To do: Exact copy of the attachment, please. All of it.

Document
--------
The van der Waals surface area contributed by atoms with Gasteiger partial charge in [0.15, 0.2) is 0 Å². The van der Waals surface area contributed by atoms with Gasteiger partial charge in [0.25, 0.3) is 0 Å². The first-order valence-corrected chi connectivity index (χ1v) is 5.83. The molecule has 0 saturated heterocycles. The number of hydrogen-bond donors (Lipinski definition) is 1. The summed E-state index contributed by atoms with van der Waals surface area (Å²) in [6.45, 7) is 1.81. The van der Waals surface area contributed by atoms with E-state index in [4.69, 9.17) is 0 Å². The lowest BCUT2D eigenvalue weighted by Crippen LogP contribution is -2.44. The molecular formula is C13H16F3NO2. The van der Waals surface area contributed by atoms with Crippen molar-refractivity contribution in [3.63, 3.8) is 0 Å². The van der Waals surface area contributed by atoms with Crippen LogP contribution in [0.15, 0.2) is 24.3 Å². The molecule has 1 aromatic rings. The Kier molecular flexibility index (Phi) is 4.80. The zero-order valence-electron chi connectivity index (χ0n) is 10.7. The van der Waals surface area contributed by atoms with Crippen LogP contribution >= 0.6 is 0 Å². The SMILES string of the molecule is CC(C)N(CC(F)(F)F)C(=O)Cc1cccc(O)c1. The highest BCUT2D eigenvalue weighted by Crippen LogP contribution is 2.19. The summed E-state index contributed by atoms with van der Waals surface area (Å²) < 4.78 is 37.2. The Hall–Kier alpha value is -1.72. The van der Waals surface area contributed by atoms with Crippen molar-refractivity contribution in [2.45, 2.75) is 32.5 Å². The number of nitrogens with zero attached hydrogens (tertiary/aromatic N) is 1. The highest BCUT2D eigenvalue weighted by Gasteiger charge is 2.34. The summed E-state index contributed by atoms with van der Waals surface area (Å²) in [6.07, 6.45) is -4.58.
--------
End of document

The van der Waals surface area contributed by atoms with Gasteiger partial charge in [0.15, 0.2) is 0 Å². The van der Waals surface area contributed by atoms with Gasteiger partial charge in [0.25, 0.3) is 0 Å². The first-order valence-corrected chi connectivity index (χ1v) is 5.83. The molecule has 0 saturated heterocycles. The number of hydrogen-bond donors (Lipinski definition) is 1. The summed E-state index contributed by atoms with van der Waals surface area (Å²) in [6.45, 7) is 1.81. The van der Waals surface area contributed by atoms with E-state index in [4.69, 9.17) is 0 Å². The lowest BCUT2D eigenvalue weighted by Crippen LogP contribution is -2.44. The molecular formula is C13H16F3NO2. The van der Waals surface area contributed by atoms with Crippen molar-refractivity contribution in [3.63, 3.8) is 0 Å². The van der Waals surface area contributed by atoms with Crippen LogP contribution in [0.15, 0.2) is 24.3 Å². The molecule has 1 aromatic rings. The Kier molecular flexibility index (Phi) is 4.80. The zero-order valence-electron chi connectivity index (χ0n) is 10.7. The van der Waals surface area contributed by atoms with Crippen LogP contribution >= 0.6 is 0 Å². The SMILES string of the molecule is CC(C)N(CC(F)(F)F)C(=O)Cc1cccc(O)c1. The highest BCUT2D eigenvalue weighted by Crippen LogP contribution is 2.19. The summed E-state index contributed by atoms with van der Waals surface area (Å²) < 4.78 is 37.2. The Hall–Kier alpha value is -1.72. The van der Waals surface area contributed by atoms with Crippen molar-refractivity contribution in [2.45, 2.75) is 32.5 Å². The number of nitrogens with zero attached hydrogens (tertiary/aromatic N) is 1. The highest BCUT2D eigenvalue weighted by Gasteiger charge is 2.34. The summed E-state index contributed by atoms with van der Waals surface area (Å²) in [6.07, 6.45) is -4.58.